Heart disease is one of the leading causes of hospital visits, disability, and death.
Around 18 million people around the world each year die of cardiovascular disease. Yet according to the WHO and other health organizations, at least 80% (possibly as much as 90%) of these cases are preventable through healthier eating, more physical activity, and stopping smoking.
Even through diet alone, you can significantly reduce your risk of heart disease. Several diet strategies have been clinically tested and proven to be effective against heart disease, including the Mediterranean diet and the DASH diet (Dietary Approaches to Stop Hypertension).
But there is one diet, in particular, that is exploding in popularity as more and more evidence emerges regarding its ability to promote good health: the plant-based diet.
What is a Plant-Based Diet?
A plant-based diet emphasizes whole, unprocessed plant foods such as fruits, vegetables, legumes, whole grains, nuts, and seeds.
The most common versions of plant-based diets are vegetarianism and veganism. Vegetarians do not eat meat, fish, or poultry but may still choose to eat dairy and eggs. Vegans do not consume animal products, including dairy, eggs, and sometimes honey (because bees make it). They will also avoid wearing or using leather, wool, or any products made from or tested on animals.
In healthcare and clinical research settings, the term “whole-food, plant-based diet” is typically used to pinpoint a slightly more specific dietary pattern.
While vegetarianism and veganism are primarily focused on avoiding animal products, the whole food, plant-based diet concentrates on maximizing your intake of whole, plant-based foods.
This distinction is important when you consider all the foods that are technically “vegetarian” yet aren’t quite whole plants either, such as bread, pastries, chips, cookies, meat substitutes, and other processed meals and snacks. A vegetarian diet could allow for the consumption of these foods because they are not meat, while a whole-food, plant-based diet would generally recommend limiting them because they are not whole plants.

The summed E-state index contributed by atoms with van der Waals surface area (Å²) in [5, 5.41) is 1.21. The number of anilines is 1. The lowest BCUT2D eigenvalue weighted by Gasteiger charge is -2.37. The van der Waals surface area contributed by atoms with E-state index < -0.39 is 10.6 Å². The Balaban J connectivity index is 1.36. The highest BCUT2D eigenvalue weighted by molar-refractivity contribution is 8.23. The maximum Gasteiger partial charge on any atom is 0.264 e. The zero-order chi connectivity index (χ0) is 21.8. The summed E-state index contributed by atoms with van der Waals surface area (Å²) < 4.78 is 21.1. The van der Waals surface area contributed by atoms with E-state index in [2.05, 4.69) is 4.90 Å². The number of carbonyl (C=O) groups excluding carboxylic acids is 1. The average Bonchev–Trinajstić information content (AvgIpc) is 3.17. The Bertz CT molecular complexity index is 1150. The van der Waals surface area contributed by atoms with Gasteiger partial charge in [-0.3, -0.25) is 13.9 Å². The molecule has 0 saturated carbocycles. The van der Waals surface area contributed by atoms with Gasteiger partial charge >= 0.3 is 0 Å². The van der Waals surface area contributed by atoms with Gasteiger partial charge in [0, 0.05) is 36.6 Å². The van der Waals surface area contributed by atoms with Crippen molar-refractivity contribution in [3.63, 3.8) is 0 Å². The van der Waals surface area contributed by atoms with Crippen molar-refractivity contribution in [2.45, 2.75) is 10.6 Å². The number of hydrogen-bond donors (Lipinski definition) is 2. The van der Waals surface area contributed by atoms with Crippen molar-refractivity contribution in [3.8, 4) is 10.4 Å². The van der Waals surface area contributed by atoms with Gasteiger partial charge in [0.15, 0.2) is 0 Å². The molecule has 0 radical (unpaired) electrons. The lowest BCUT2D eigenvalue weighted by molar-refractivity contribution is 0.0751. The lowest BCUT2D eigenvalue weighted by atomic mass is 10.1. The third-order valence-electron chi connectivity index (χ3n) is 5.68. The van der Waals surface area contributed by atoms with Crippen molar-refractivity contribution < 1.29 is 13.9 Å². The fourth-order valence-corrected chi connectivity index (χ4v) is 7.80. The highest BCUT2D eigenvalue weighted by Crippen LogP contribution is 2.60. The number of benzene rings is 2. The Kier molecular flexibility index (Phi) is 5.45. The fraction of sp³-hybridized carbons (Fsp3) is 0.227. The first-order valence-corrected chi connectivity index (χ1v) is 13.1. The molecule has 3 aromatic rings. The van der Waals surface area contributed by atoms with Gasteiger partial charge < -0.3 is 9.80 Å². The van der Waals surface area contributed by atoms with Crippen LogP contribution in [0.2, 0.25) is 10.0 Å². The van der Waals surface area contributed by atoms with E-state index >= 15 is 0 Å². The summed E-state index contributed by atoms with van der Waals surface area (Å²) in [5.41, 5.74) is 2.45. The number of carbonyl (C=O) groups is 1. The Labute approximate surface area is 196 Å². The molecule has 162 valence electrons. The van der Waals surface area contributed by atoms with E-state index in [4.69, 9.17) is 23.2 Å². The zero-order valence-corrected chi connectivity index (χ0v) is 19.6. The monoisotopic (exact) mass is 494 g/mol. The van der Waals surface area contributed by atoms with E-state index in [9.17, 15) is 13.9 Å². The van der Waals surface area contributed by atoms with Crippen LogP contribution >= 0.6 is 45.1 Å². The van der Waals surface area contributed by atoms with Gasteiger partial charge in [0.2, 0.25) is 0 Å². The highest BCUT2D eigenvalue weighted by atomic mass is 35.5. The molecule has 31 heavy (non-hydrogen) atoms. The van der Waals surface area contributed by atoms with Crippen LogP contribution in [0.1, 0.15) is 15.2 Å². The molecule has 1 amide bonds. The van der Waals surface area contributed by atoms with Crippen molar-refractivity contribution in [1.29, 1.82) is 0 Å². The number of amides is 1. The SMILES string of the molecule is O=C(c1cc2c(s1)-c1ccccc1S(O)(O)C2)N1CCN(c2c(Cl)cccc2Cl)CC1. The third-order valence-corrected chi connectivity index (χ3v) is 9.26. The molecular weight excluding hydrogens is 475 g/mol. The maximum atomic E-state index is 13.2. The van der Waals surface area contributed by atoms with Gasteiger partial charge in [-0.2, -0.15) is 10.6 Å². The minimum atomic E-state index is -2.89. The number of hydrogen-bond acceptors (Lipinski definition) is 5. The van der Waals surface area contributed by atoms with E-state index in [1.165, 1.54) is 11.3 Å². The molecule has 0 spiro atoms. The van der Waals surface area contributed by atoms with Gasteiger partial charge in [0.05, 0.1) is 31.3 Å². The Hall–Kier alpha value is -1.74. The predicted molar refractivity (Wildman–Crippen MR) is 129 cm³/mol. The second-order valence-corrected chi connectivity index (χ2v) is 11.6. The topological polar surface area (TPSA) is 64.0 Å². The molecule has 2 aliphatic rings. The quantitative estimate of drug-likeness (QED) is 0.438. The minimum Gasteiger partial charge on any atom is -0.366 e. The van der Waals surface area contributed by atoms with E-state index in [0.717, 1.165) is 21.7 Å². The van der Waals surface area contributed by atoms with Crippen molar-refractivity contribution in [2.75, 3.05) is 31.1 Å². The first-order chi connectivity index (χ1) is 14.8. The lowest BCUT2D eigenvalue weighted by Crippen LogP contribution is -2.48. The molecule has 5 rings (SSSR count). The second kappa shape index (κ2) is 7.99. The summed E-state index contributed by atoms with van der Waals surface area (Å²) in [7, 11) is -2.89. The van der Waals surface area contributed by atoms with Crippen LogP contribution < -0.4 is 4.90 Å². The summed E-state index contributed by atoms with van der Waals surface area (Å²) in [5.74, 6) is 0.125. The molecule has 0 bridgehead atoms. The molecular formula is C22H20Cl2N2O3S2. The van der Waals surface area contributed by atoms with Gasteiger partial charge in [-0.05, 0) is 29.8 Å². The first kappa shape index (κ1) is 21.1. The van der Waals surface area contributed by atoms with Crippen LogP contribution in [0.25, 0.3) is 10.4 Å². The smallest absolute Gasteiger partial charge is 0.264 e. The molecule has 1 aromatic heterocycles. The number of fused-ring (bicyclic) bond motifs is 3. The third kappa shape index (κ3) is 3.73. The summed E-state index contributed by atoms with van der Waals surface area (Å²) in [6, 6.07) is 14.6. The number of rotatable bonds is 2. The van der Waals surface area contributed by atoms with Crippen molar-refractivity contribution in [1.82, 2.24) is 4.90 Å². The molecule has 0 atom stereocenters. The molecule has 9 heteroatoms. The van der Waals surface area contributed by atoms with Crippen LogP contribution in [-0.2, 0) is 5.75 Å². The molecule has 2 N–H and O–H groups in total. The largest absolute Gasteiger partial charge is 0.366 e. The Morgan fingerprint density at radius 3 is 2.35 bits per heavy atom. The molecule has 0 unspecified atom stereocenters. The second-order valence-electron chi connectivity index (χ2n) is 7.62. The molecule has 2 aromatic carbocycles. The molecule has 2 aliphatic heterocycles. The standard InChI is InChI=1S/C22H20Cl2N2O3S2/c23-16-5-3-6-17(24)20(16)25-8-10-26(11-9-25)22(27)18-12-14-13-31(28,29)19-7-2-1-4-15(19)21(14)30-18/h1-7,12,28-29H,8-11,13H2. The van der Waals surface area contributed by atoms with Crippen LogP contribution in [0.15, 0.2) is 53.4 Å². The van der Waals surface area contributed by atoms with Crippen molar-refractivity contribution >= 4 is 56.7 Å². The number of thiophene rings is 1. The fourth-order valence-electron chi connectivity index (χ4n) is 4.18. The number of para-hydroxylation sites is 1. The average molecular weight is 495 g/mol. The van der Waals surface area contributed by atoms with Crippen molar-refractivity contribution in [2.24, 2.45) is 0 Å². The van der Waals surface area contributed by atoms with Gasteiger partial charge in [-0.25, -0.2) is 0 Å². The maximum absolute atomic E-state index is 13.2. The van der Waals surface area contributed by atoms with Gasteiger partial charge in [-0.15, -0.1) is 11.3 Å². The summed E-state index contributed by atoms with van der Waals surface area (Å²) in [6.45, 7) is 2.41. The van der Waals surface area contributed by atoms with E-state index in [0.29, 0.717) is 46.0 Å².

Why Plant-Based Eating Helps Your Heart Health
So, what makes a plant-based diet so great for heart health?
There is a growing body of evidence connecting high consumption of meat and other animal products to an increased risk of developing obesity, high blood pressure, high cholesterol, atherosclerosis, and type 2 diabetes—all of which are significant risk factors for developing heart disease.
Additionally, processed foods and snacks (such as chips, cookies, and pastries) are often high in unhealthy trans and saturated fats, added sugars, and sodium—which also contribute to cardiovascular disease and its risk factors.
By focusing on whole plant-based foods instead, you can easily reduce your intake of these unhealthy substances and therefore reduce your risk of developing heart disease.
Eating more whole plants also means consuming more fiber, antioxidants, essential vitamins and minerals, and countless other beneficial plant compounds.
These nutrients are essential for maintaining good cardiovascular health, as they can help lower bad cholesterol, reduce inflammation, protect the endothelial cells of your blood vessels, and improve the overall health of your heart.
What Else is a Plant-Based Diet Good For?
Vegetarian and plant-based diets can reduce your risk for coronary heart disease by at least 40%. But that’s not all. Plant-based diets have been consistently demonstrated in clinical settings to reduce the risks associated with:
Plant-based diets are also associated with better overall health and quality of life, reduced incidence of chronic illness, and increased life expectancy.
A plant-based approach to eating is also easy to adopt and sustain. You don’t need to commit to never eating meat or cheese ever again. First, just focus on eating more fruit, vegetables, whole grains, beans, nuts, and seeds. These are not small side dishes that must be eaten in order to get your daily allowance of nutrients. They should be the primary focus of every meal and snack you consume.